Brick-by-Brick : Rebuilding Bengal after Amphan
If you are reading this, there is a good chance you aren’t one of the thousands of people whose homes were washed away due to the devastation of Cyclone Amphan in West Bengal, Odisha and Bangladesh.
If you are reading this, it is probably also because you have been looking for avenues to help Bengal build back after the devastation.
Who are we and why are we fundraising?
We are a group of development sector professionals who met while working together in our current jobs at the social impact firm Sattva Consulting, and have varied academic and professional backgrounds from IIM-K, Oxford, Delhi University, VIT, Christ and Jadavpur University. We’re all from Bengal, and have incidentally worked on the ground with grassroots organizations in three of the worst affected districts in the state – South 24 Parganas, North 24 Parganas and Purba Medinipur.
In the immediate aftermath of the storm, in addition to checking in with our families and friends about their safety, we were also checking in with the NGOs we have worked with, to see how they were doing and how badly the communities had been impacted. When the communication networks finally opened up and the Whatsapp ticks turned blue, heart-breaking stories and pictures of these communities started pouring in. NGO veterans with over three decades of experience in the sector mentioned they had never seen such devastation in their career while supporting relief work. NGO staff had been sheltering people in their own homes after the storm washed away the mud houses and boats of ‘majhis’ or fishermen in villages close to the Digha coast, which was one of the first places to have come in the way of the storm’s unabated fury. Even utensils and bags of rice they had stored for the coming months had been taken away by the sea. Agricultural workers looked on as their summer crops lay before them destroyed, while the land was rendered too saline for them to sow any monsoon crops. Fish were reportedly dying in the ponds of those engaged in pisciculture. The storm had washed away not just their homes, but their livelihoods too. All this was, of course, on top of the hardships that these communities had already been going through because of the Covid-19 lockdown and the crisis of migrant workers, who had been spread out in all parts of the country, and were returning home after months.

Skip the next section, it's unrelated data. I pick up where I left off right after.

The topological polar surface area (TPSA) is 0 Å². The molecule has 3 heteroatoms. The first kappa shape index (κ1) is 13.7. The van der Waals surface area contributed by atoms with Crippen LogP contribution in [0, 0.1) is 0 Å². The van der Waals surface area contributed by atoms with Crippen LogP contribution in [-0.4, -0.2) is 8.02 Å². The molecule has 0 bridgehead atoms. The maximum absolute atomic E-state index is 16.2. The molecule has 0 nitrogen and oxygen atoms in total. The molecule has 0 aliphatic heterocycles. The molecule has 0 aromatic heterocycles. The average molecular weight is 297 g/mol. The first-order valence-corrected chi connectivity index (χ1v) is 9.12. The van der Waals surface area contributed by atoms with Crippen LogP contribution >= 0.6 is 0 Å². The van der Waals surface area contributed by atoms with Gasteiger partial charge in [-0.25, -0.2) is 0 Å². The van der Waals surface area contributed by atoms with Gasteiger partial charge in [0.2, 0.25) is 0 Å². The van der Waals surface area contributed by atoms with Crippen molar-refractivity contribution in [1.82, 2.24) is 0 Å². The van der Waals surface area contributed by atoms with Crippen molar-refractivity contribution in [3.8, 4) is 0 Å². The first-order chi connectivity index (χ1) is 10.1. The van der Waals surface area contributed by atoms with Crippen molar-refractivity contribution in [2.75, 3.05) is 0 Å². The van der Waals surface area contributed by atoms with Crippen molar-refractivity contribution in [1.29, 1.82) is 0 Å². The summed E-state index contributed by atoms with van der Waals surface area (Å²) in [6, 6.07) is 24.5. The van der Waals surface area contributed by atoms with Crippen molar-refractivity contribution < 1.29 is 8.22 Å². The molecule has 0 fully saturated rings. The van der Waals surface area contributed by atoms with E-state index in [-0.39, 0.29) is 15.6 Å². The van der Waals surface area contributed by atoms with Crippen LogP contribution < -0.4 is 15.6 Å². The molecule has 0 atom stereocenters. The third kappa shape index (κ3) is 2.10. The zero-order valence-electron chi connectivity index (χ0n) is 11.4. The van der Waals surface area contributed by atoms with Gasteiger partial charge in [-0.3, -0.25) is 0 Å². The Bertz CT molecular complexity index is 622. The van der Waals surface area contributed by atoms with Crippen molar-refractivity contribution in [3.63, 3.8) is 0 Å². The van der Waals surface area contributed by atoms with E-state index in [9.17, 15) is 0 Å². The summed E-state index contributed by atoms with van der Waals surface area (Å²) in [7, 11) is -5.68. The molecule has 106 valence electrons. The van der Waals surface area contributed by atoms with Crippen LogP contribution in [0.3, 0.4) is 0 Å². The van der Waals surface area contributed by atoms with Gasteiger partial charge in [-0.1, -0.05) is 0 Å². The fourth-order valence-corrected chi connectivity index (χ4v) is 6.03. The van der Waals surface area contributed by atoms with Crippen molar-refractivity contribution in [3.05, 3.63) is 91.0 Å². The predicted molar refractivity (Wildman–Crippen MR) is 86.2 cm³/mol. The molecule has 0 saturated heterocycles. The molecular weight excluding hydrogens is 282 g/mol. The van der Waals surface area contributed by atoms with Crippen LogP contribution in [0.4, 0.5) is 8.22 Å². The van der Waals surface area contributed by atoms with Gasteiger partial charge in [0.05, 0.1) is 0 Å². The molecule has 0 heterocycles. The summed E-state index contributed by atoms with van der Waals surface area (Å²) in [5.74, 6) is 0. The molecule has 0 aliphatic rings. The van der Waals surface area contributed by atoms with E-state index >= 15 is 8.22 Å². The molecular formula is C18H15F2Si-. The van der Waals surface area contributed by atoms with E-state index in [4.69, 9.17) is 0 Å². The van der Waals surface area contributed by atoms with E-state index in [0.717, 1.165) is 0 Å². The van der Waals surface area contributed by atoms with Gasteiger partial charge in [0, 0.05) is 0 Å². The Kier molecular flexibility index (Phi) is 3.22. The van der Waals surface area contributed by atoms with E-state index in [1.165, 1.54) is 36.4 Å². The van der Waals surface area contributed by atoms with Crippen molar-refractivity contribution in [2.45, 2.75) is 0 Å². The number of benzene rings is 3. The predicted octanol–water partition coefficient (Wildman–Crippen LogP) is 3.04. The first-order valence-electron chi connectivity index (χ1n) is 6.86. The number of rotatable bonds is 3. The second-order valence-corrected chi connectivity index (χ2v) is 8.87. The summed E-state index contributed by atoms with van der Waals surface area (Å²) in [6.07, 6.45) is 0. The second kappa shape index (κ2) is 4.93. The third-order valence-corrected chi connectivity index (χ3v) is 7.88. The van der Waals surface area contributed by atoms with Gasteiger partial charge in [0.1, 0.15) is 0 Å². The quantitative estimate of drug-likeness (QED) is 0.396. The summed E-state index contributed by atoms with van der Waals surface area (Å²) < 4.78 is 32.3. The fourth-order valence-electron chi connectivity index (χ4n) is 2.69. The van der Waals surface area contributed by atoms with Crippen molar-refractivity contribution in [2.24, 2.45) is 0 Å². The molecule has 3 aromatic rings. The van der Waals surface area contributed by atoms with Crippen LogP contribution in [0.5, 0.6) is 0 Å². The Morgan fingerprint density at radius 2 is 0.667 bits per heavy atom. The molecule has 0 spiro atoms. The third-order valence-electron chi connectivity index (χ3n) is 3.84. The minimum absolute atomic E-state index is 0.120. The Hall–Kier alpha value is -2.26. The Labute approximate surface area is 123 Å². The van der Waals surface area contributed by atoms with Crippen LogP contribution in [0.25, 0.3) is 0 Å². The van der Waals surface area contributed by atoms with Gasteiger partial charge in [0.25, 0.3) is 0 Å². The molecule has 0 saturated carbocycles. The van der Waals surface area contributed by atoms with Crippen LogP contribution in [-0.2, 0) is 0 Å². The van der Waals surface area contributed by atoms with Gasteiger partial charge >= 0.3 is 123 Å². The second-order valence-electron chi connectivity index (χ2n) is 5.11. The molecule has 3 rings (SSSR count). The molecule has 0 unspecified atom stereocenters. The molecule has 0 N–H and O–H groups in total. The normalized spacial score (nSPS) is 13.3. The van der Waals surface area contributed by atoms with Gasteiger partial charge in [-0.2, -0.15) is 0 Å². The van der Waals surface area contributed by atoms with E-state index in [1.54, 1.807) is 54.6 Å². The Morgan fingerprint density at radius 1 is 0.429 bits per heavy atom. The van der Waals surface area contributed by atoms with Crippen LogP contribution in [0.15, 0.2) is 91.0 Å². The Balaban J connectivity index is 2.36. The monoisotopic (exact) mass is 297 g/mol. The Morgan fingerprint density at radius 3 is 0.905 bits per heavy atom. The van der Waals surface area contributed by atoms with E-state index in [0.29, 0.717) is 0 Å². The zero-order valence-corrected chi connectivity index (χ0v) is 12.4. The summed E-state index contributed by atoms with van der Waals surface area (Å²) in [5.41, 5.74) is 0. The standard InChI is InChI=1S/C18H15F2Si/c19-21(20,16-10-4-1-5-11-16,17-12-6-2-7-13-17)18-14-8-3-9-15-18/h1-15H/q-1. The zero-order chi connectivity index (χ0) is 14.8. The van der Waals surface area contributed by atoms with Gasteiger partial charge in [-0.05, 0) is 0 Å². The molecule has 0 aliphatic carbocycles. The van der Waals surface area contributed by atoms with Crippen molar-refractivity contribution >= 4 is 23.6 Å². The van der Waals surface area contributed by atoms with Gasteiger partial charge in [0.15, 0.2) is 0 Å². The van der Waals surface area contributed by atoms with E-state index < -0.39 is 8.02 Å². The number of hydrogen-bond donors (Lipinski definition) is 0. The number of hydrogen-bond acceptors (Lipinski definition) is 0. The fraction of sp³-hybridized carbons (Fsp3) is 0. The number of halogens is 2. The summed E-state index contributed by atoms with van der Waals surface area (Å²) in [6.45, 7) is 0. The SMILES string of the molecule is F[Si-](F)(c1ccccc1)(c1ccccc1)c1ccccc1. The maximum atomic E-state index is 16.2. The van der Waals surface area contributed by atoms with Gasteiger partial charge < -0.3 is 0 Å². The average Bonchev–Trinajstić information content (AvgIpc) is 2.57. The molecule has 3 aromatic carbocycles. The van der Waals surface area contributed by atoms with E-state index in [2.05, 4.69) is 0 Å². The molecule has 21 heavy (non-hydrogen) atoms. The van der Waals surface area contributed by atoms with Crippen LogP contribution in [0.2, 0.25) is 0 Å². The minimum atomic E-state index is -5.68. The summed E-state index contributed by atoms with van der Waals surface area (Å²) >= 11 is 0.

At the same time, we were also getting queries from friends and family about potential avenues for donating funds to ‘legit’ NGOs conducting Amphan relief work in Bengal. While we pointed them towards some of the bigger and better-known NGOs, what we realized is that some of the NGOs who we knew had among the best reach and deepest community connects in these specific districts may not show up easily on a retail donor’s radar.
Subsequently, we reached out to 3 such grassroots NGOs, one in each of the districts:
- Whom we have personally visited and vetted for their track record of really good work on the ground
- Who we know have local presence and excellent community reach, which is especially important at this time with large parts of the districts still cut off from outside assistance
- Who have already started relief work in these areas
- Who aren't as active on social media to catch your eye, but are in immediate need of funds to support the affected communities with food and shelter
The organizations for whom we are fundraising
1.Kajla Janakalyan Samity (KJKS) for Amphan Relief in Purba Medinipur
( http://www.kjksindia.org.in/ )
Kajla works primarily with rural communities in the district of Purba Medinipur, on the issues of education, health, women empowerment, child protection and disaster relief. Their outreach extends to over 10,00,000 people in the area. Under the Amphan relief work, they are working largely with fishermen families and those who depend on agriculture or allied work to make a living in the region.
2.Samaj Unnayan Kendra (SUK) for Amphan Relief in South 24 Parganas
( http://www.samajunnayankendra.org/ )
Samaj Unnayan Kendra has been working on economic empowerment since 1975. Their programmes cater to youth, brick kiln workers, acid attack victims, survivors of human flesh trade and the disabled. They have disaster relief centers across South 24 Parganas which have been running over capacity. SUK needs urgent funds to rehabilitate more than 50,000 people now rendered homeless and jobless.
3.Dhagagia Social Welfare Society (DSWS) for Amphan Relief in North 24 Parganas